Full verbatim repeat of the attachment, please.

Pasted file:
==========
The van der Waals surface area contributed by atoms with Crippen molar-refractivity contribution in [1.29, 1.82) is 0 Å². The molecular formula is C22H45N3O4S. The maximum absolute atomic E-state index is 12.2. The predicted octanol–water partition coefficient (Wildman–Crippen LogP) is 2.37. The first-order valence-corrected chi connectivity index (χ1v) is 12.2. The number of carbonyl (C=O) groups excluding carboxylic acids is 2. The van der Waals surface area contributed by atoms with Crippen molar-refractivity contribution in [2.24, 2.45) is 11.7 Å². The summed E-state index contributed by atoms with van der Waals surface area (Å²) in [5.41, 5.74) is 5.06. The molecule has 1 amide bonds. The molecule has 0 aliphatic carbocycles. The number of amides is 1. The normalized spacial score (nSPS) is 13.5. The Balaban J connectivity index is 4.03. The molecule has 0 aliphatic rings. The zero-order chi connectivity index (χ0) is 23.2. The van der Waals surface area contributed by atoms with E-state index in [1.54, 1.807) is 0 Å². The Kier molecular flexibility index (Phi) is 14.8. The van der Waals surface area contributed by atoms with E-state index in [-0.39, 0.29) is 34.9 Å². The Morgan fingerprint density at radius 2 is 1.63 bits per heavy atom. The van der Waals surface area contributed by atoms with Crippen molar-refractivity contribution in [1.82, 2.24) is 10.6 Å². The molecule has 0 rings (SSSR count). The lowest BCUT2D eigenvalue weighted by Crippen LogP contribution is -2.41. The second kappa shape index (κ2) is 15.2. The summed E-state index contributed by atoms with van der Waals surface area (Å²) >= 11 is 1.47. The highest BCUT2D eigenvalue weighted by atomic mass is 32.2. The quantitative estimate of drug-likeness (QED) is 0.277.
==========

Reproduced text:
The van der Waals surface area contributed by atoms with Crippen molar-refractivity contribution in [1.29, 1.82) is 0 Å². The molecular formula is C22H45N3O4S. The maximum absolute atomic E-state index is 12.2. The predicted octanol–water partition coefficient (Wildman–Crippen LogP) is 2.37. The first-order valence-corrected chi connectivity index (χ1v) is 12.2. The number of carbonyl (C=O) groups excluding carboxylic acids is 2. The van der Waals surface area contributed by atoms with Crippen molar-refractivity contribution in [2.24, 2.45) is 11.7 Å². The summed E-state index contributed by atoms with van der Waals surface area (Å²) in [5.41, 5.74) is 5.06. The molecule has 1 amide bonds. The molecule has 0 aliphatic carbocycles. The number of amides is 1. The normalized spacial score (nSPS) is 13.5. The Balaban J connectivity index is 4.03. The molecule has 0 aliphatic rings. The zero-order chi connectivity index (χ0) is 23.2. The van der Waals surface area contributed by atoms with E-state index in [1.54, 1.807) is 0 Å². The Kier molecular flexibility index (Phi) is 14.8. The van der Waals surface area contributed by atoms with E-state index in [-0.39, 0.29) is 34.9 Å². The Morgan fingerprint density at radius 2 is 1.63 bits per heavy atom. The van der Waals surface area contributed by atoms with Crippen molar-refractivity contribution in [1.82, 2.24) is 10.6 Å². The molecule has 0 rings (SSSR count). The lowest BCUT2D eigenvalue weighted by Crippen LogP contribution is -2.41. The second kappa shape index (κ2) is 15.2. The summed E-state index contributed by atoms with van der Waals surface area (Å²) >= 11 is 1.47. The highest BCUT2D eigenvalue weighted by atomic mass is 32.2. The quantitative estimate of drug-likeness (QED) is 0.277.